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Friday, August 23, 2013

Why Assad is winning and why America is letting it happen

This analysis by Michael Hirsh is largely correct. Bashar al-Assad is looking at what's happening in Egypt and realizing that there is no way that the United States is going to help depose him. And given the alternatives, maybe that's how it ought to be for now.
[T]his week, the chairman of the Joint Chiefs of Staff, Gen. Martin Dempsey, finally said plainly what Obama administration officials have been thinking privately since June, the last time Washington said its "red line" had been crossed and pledged military aid to the Syrian rebels—then did nothing. In a letter to Rep. Eliot Engel, D-N.Y., Dempsey said flatly that U.S. aid to the rebels know would just end up arming radical, possibly al-Qaida-linked groups. And Obama wasn't going to allow that to happen.
What it all means is that we may now be at a historic turning point in the Arab Spring—what is effectively the end of it, at least for now. Assad, says Syria expert Joshua Landis, is surely taking on board the lessons of the last few weeks: If the United States wasn't going to intervene or even protest very loudly over the killing of mildly radical Muslim Brotherhood supporters, it's certainly not going to take a firmer hand against Assad's slaughter of even more radical anti-U.S. groups. "With a thousand people dead or close to it, and America still debating whether to cut off aid, and how and when, that's got to give comfort to Assad," says Landis, a professor at the University of Oklahoma. "The Egyptians brushed off the United States and said…. Well, we don't want to end up like Syria. And America blinked. And Israel and the Gulf states were in there telling them to hit the protesters hard."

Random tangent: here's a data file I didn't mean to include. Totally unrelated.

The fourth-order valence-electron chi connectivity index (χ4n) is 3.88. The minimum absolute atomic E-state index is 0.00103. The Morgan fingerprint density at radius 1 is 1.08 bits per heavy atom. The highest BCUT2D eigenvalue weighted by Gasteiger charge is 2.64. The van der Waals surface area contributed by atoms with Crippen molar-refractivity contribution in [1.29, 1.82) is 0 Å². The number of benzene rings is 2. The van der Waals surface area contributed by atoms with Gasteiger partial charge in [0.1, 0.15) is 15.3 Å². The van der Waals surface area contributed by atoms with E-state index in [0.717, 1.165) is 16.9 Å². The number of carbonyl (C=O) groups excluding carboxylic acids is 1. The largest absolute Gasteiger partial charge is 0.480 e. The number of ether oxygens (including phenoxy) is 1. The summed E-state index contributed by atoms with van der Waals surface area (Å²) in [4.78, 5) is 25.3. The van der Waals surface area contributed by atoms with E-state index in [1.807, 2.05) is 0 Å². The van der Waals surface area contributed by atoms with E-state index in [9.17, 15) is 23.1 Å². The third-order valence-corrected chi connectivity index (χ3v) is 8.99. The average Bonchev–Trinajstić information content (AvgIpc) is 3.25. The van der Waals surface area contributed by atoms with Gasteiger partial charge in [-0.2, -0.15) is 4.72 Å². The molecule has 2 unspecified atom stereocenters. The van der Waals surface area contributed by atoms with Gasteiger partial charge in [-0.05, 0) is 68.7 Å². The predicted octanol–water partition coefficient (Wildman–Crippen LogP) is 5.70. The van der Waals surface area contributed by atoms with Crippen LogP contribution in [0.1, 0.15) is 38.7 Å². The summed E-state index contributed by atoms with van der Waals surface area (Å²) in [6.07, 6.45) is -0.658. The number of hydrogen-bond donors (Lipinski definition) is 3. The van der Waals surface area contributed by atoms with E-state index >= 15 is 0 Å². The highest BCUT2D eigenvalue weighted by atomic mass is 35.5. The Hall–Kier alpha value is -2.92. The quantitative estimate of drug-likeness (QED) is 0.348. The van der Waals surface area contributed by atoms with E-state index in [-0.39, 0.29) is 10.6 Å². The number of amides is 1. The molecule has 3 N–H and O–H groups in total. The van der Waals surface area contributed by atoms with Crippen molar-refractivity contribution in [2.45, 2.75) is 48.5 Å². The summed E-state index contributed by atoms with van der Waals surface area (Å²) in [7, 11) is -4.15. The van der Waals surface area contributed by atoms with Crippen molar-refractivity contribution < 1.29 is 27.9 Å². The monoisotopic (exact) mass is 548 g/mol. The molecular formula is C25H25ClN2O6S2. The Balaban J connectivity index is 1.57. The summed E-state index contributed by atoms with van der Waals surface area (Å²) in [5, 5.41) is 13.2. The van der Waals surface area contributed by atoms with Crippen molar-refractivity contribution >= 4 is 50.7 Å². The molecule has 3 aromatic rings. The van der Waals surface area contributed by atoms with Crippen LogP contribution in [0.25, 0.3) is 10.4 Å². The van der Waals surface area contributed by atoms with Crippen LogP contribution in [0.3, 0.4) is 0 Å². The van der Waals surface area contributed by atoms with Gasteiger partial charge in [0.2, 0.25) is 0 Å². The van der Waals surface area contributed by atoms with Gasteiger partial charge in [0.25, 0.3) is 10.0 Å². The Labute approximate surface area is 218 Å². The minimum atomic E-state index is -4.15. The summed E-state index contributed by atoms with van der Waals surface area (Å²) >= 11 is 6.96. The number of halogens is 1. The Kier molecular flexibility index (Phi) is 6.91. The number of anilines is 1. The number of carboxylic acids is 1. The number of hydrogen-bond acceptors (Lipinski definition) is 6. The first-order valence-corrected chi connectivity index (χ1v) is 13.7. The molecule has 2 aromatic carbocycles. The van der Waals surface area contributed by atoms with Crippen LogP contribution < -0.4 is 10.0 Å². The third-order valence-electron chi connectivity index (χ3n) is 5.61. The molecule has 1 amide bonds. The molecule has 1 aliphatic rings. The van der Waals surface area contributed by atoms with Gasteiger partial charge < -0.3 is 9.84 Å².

What began, in the U.S. interpretation, as an inspiring drive for democracy and freedom from dictators and public corruption has now become, for Washington, a coldly realpolitik calculation. As the Obama administration sees it, the military in Egypt is doing the dirty work of confronting radical political Islam, if harshly. In Syria, the main antagonists are both declared enemies of the United States, with Bashar al-Assad and Iran-supported Hezbollah aligning against al-Qaida-linked Islamist militias. Why shouldn't Washington's policy be to allow them to engage each other, thinning the ranks of each?  
And by all accounts, the administration and the Pentagon simply don't want to risk the "blowback" that could occur if the Assad regime collapses and serious weapons fall into the hands of al-Qaida.
President Obama's biggest problem in terms of his credibility is that he's wedded to a "narrative" that won't stand up to scrutiny any longer, says Landis. "We started this off saying it was about democracy and freedom. We've stuck to that interpretation. We didn't say this is about economic mismanagement and poverty," which is what the protests were largely about.  But now "nobody believes they're democrats anymore. That's the problem. What we saw in Egypt signals that America has changed its mind and has backed away from the Muslim Brotherhood and all these Islamic groups. And the Syrian rebel groups are to the right of the Muslim Brotherhood."
Given Obama's inability to admit mistakes (see, "Obamacare"), and his love for all things Islam ,we can only hope that he has actually backed off the Muslim Brotherhood. And he definitely missed the opportunity to depose Assad and install something reasonable two years ago.

Read the whole thing.

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